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GLYCOGEN

STORAGE
DISEASE
Prepared by:
Canceran, Charlene
Abendan, Kenneth Jairuz
Lagpao, Dan Adrian

TYPE
OF GSD

OTHER NAMES

Type 1

von Gierke disease or


hepatorenal glycogenosis

Type 2

Pompe disease

Type 3

Forbes-Cori disease or limit


dextrinosis

Type 4

amylopectinosis or
Andersen disease

Type 5

McArdle disease

Type 6

Hers disease

Type 7

Tarui disease

MISSING ENZYME

MUTATION

mutations in
glucose-6-phosphatase
G6PCandSLC37A4,
(G6Pase)
cause GSDI
alpha-1,4-glucosidase
(acid maltase)
glycogen debranching
enzyme in liver &
skeletal muscles
glycogen branching
enzyme in skeletal
muscles

mutation in GAA

Mutations in
theAGLgene cause
GSDIII
Mutations in
theGBE1gene
cause GSD IV
Mutations in
Muscle phosphorylase /
thePYGMgene
myophosphorylase
cause GSDV
Mutations in
liver glycogen
thePYGLgene cause
phosphorylase
GSDVI
Mutations in
phosphofructokinase
thePFKMgene
cause GSDVII

SYMPTOMS
Symptoms vary based on the enzyme that is missing.
They usually result from the buildup of glycogen or
from not being ableto produce glucose when
needed. Because GSD occurs mainly in muscles and
the liver, those areas show the mostsymptoms.
Symptoms may include:
Poor growth
Muscle cramps
Low blood sugar
A greatly enlarged liver
A swollen belly
Abnormal blood test

Who gets glycogen storage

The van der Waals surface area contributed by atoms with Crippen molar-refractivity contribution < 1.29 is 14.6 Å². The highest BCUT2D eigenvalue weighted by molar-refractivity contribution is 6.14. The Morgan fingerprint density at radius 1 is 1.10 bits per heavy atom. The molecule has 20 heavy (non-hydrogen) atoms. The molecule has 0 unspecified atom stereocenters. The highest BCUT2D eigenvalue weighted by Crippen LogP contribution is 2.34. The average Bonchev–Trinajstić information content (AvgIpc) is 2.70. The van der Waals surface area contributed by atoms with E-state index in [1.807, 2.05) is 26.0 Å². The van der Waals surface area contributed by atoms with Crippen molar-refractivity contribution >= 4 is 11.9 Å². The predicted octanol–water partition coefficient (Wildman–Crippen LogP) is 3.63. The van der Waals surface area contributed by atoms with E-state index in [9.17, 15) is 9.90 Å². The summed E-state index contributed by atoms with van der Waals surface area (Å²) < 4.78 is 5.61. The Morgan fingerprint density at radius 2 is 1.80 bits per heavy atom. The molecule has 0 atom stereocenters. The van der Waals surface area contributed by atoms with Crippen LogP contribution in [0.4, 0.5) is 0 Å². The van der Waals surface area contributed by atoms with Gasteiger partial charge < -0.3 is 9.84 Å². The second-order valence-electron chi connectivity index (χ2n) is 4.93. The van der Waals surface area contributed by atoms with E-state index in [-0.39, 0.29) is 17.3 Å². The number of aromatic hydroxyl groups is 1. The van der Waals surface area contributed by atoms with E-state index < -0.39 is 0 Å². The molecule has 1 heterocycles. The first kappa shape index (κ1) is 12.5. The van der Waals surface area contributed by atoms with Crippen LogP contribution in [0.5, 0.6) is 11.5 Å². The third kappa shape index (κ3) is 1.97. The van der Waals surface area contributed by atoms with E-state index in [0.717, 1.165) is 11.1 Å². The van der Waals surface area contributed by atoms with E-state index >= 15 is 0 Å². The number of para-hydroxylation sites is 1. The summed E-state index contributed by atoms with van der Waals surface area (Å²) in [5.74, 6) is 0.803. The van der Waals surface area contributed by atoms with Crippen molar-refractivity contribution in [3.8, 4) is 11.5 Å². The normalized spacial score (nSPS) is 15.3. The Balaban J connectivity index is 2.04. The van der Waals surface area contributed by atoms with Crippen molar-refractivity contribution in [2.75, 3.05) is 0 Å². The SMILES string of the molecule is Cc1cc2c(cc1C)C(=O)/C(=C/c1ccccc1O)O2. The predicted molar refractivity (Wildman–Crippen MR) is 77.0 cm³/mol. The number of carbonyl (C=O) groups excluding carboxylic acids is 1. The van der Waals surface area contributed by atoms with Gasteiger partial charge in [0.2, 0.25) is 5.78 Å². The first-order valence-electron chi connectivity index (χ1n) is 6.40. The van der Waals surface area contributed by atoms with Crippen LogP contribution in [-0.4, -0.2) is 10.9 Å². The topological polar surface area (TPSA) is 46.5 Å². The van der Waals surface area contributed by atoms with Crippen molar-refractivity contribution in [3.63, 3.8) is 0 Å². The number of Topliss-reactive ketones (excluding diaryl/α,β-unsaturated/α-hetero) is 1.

disorders?
Glycogen storage disorders are inherited. This
means that they are passed on in families through
your genes. Inheritance of these disorders can be
done in two patterns.
Autosomal recessive inheritance pattern
X-linked inheritance pattern

Who gets glycogen storage


disorders?
Autosomal recessive inheritance
pattern
Most glycogen storage disorders are
inherited in a pattern called
autosomal recessive inheritance.
Someone can be called healthy but
carry the faulty gene. If both parents
of a child are carriers of the faulty
gene, the child may be affected by
the glycogen storage disorder.

Who gets glycogen storage


disorders?
X-linked inheritance pattern
This occurs in some people with glycogen
storage disorder type IX. In this pattern,
females can be carriers for the disorder but
the disorder only affects males. Females
carry the faulty gene for the disorder on
one of their two X chromosomes. The
harmful effects of the gene are masked by
their normal second X chromosome.
However, the harmful effects are not
masked when the carrier is a male, due to
males having an X and Y chromosome.

TREATMENT
For the types of GSD that can be treated, patients must carefully
follow a special diet.
Frequent high carbohydrate meals during the day. For
some children, eating several small meals rich in sugars and
starches every day helps prevent blood sugar levels from
dropping.
Cornstarch. For some young children, giving uncooked
cornstarch every four to six hours including during overnight
hours also can help keep blood sugar levels from getting low.
A doctor would know how much cornstarch a child would need.
Continuous nighttime feeding. Some children will need a
special feeding tube placed into their stomach in order to
maintain the blood glucose level. The feeding tube is then
used to give formula with a high concentration of glucose. This
helps control the blood sugar level.
Medicine:GSD tends to cause uric acid (a waste product) to
build up in the body. This buildup of uric acid can cause gout

References:
https://ghr.nlm.nih.gov
http://
emedicine.medscape.com/article/1116574-overvi
ew
http://www.cincinnatichildrens.org/health/g/gsd/